or 10-year window, not long term liabilities. that's the reason we need to bring those onto the books. >> that means benefit cuts. some kind of benefit cuts or tax increase. now which political party or politician will cut a program which is very popular with voters? >> one of the things you have to do is look at how the program is delivered. you don't necessarily have to have benefit cuts. what you have to do is look at the administration first and foremost and see what you can do with cutting back the bureaucracy that surrounds that program. so your money stays -- people forget medicare is a program that individuals have paid into every single year with their medicare and social security benefits. the federal government has first right of refusal on that paycheck.
and this is one of the reasons that we need to make sure that individuals get the money out that they have placed in. this is one of the reasons that we have had the discussion over and over for our younger earners of having accounts with social security numbers and their -- their information on that. >> you're right but -- it was roundly rejected when president bush suggested that. didn't fly. congresswoman -- go ahead, i have ten seconds. go. >> i was just going to say it's interesting to me the number of people now that are coming to town hall meetings and saying you know, i bet if you were to scale back some of this bureaucracy and if you were to look at some options for younger workers we could get this under control. >> thank you for joining us. ditch the bush tax cuts? what democrats are pushing and do the numbers support it.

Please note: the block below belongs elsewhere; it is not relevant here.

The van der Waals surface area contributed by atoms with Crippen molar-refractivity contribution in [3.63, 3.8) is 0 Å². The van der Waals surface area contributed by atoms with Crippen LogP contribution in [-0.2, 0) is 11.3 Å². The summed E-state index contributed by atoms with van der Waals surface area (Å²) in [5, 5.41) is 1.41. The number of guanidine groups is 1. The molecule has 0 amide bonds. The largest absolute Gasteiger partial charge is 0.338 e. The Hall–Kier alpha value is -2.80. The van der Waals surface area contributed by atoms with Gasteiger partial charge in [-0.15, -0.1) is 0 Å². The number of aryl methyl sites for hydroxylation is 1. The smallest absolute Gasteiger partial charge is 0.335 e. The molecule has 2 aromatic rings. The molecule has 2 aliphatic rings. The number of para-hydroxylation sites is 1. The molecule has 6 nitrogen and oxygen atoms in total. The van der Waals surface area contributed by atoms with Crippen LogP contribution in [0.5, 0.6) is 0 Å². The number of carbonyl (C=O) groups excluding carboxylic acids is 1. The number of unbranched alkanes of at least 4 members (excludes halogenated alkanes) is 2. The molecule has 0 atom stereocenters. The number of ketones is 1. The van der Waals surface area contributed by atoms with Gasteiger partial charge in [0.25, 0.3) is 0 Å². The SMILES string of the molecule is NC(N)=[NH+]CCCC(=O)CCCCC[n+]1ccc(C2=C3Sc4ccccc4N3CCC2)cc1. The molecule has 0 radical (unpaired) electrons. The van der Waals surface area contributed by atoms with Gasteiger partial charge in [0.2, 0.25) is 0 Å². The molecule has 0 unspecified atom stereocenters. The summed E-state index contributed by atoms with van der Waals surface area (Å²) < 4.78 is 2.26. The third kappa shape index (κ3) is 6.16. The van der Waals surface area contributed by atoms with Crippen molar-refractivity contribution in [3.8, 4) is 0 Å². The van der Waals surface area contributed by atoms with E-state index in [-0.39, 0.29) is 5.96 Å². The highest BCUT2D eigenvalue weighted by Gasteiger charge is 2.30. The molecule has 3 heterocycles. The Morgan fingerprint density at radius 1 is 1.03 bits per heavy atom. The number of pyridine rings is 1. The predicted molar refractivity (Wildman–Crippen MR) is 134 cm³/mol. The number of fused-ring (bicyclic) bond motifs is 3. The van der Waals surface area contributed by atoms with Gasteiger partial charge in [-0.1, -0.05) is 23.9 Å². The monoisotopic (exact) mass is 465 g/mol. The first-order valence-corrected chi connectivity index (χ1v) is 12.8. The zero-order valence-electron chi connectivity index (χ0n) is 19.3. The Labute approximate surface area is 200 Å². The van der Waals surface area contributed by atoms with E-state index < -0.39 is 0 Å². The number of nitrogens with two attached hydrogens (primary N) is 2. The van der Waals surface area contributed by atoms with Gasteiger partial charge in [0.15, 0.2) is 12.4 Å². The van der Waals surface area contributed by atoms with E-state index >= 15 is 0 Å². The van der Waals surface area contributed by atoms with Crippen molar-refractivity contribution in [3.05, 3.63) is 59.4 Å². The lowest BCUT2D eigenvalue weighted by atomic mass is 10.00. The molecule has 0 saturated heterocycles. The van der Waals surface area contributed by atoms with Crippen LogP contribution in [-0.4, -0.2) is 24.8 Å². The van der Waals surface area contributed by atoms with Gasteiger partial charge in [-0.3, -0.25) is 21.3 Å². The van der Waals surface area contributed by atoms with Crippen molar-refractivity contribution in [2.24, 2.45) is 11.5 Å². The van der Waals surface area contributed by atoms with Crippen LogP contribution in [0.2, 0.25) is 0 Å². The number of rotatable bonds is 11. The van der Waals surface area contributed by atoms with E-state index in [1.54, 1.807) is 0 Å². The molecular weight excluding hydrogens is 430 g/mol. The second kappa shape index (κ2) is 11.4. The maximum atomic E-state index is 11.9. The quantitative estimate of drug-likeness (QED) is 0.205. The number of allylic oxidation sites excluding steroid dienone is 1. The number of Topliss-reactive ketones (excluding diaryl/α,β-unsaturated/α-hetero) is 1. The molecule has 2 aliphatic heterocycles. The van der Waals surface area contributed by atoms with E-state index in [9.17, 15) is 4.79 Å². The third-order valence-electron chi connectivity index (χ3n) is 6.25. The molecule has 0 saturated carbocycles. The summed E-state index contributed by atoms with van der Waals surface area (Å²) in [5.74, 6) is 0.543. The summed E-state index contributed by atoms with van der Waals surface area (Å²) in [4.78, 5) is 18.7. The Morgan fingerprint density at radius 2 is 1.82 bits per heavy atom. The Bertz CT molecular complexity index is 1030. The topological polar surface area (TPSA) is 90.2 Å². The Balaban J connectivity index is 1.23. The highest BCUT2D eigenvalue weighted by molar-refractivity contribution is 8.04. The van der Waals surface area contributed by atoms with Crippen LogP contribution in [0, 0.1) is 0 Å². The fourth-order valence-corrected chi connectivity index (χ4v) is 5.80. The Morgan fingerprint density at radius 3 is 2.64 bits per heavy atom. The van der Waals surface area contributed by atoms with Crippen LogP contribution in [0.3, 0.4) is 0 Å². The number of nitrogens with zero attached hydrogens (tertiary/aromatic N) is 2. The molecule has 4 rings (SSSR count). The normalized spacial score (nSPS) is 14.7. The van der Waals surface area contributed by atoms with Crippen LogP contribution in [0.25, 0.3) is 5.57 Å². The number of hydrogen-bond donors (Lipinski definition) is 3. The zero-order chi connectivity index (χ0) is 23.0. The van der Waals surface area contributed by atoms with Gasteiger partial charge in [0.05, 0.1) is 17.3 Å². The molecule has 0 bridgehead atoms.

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>> congressman john murtha has tied. the pennsylvania democrat suffered from come indication he called for an immediate u.s. troop pullout. he was controversial for 10 of millions of dollars into his district. he served 19 terms in congress and he was 77. >> democrats with a new strategy to sell tax hikes, trying to convince voters ditching bush tax cuts will help the country dig out from the def ditch, critics say they're rushing it